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In music theory, B-flat major is a major scale based on B, with pitches B, C, D, E, F, G, and A. Its key signature has two flats. Its relative minor is G minor and its parallel minor is B-flat minor (not enharmonically A-sharp minor).

B-flat major
B-flat-major g-minor.svg
Relative keyG minor
Parallel keyB-flat minor
enharmonic: A-sharp minor
Dominant keyF major
SubdominantE-flat major
Component pitches
B, C, D, E, F, G, A

The B-flat major scale is:

  {
\override Score.TimeSignature #'stencil = ##f
\relative c' {
  \clef treble \key bes \major \time 7/4 bes4 c d es f g a bes a g f es d c bes2
  \clef bass \key bes \major
} }

Many transposing instruments are pitched in B-flat major, including the clarinet, trumpet, tenor saxophone, and soprano saxophone. As a result, B-flat major is one of the most popular keys for concert band compositions.

In most Central and Northern European languages (German, Hungarian, Nordic, Baltic, Western and Southern Slavic languages, except Bulgarian), the pitch B is usually called "H" while B is called "B".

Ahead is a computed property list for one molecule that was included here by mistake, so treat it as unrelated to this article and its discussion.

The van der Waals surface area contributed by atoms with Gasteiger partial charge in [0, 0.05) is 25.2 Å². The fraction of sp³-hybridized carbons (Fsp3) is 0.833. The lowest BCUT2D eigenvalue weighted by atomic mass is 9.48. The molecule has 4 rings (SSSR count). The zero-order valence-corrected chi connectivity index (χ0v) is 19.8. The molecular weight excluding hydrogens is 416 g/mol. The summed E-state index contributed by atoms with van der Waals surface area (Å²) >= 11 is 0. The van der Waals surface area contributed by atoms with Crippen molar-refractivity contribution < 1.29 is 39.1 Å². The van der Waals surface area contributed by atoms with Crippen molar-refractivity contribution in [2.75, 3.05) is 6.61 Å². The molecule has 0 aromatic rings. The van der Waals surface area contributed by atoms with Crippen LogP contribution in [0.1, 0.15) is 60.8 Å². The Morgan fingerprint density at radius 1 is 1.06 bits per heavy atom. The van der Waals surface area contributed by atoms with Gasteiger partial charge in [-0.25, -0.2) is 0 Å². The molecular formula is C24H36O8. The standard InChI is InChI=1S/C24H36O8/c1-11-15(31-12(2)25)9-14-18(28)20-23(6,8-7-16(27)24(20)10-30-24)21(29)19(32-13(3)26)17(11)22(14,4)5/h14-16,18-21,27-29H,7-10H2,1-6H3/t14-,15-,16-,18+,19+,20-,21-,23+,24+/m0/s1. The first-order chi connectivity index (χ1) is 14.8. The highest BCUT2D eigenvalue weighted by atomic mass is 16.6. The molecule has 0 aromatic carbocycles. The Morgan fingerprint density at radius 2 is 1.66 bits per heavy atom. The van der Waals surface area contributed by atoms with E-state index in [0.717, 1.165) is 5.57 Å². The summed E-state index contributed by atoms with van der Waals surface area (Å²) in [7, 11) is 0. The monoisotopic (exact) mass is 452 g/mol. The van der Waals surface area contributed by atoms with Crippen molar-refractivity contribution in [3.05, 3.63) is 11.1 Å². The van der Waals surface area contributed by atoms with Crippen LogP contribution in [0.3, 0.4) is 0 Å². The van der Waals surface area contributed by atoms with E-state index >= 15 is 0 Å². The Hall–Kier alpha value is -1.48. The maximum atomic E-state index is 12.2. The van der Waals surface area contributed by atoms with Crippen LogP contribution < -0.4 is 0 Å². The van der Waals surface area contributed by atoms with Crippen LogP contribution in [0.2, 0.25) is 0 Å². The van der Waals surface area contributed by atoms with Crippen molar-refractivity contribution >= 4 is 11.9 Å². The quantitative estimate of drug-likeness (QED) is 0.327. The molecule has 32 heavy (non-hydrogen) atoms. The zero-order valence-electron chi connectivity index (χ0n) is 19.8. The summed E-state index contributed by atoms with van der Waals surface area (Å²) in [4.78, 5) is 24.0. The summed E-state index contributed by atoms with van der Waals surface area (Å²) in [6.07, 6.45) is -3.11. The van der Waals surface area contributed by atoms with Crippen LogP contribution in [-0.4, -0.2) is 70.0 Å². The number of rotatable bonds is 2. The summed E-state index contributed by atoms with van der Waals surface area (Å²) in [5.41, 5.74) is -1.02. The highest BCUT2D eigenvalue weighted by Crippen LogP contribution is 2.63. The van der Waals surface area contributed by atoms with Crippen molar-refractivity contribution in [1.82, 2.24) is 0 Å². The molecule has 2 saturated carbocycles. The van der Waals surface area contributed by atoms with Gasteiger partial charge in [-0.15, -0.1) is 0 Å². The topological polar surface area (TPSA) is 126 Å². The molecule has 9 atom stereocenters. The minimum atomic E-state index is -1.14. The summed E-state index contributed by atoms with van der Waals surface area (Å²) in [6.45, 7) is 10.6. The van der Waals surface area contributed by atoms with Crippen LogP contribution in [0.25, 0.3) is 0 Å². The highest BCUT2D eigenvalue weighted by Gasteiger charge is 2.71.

HistoryEdit

Joseph Haydn's Symphony No. 98 is credited as the first symphony he (or anyone else) wrote in that key in which he included trumpet and timpani parts. Actually, his brother Michael Haydn had written one such symphony earlier, No. 36, though Joseph Haydn still gets credit for writing the timpani part at actual pitch with an F major key signature (instead of transposing with a C major key signature), a procedure that made sense since he limited that instrument to the tonic and dominant pitches.[1] Many editions of the work, however, use no key signature and specify the instrument as "Timpani in B–F".

Five of Mozart's piano concertos are in B-flat major.

Notable classical compositionsEdit

ReferencesEdit

  1. ^ H. C. Robbins Landon, Haydn Symphonies, London: British Broadcasting Corporation (1966): 57

External linksEdit

  Media related to B-flat major at Wikimedia Commons